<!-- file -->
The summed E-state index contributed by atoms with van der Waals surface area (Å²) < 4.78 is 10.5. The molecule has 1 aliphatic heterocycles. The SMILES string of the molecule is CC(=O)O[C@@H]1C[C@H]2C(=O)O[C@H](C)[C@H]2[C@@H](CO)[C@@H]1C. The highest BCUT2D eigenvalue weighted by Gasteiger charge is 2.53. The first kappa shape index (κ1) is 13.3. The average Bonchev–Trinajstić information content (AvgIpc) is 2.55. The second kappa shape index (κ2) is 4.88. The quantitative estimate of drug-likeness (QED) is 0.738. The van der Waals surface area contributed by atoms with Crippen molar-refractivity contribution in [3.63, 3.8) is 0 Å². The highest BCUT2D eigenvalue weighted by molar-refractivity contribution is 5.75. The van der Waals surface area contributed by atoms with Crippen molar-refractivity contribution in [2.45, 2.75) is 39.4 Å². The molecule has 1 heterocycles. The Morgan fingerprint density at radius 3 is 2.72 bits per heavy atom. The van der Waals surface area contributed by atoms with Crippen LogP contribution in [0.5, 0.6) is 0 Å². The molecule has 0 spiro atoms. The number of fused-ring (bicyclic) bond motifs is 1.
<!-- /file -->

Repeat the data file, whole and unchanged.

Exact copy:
The summed E-state index contributed by atoms with van der Waals surface area (Å²) < 4.78 is 10.5. The molecule has 1 aliphatic heterocycles. The SMILES string of the molecule is CC(=O)O[C@@H]1C[C@H]2C(=O)O[C@H](C)[C@H]2[C@@H](CO)[C@@H]1C. The highest BCUT2D eigenvalue weighted by Gasteiger charge is 2.53. The first kappa shape index (κ1) is 13.3. The average Bonchev–Trinajstić information content (AvgIpc) is 2.55. The second kappa shape index (κ2) is 4.88. The quantitative estimate of drug-likeness (QED) is 0.738. The van der Waals surface area contributed by atoms with Crippen molar-refractivity contribution in [3.63, 3.8) is 0 Å². The highest BCUT2D eigenvalue weighted by molar-refractivity contribution is 5.75. The van der Waals surface area contributed by atoms with Crippen molar-refractivity contribution in [2.45, 2.75) is 39.4 Å². The molecule has 1 heterocycles. The Morgan fingerprint density at radius 3 is 2.72 bits per heavy atom. The van der Waals surface area contributed by atoms with Crippen LogP contribution in [0.5, 0.6) is 0 Å². The molecule has 0 spiro atoms. The number of fused-ring (bicyclic) bond motifs is 1.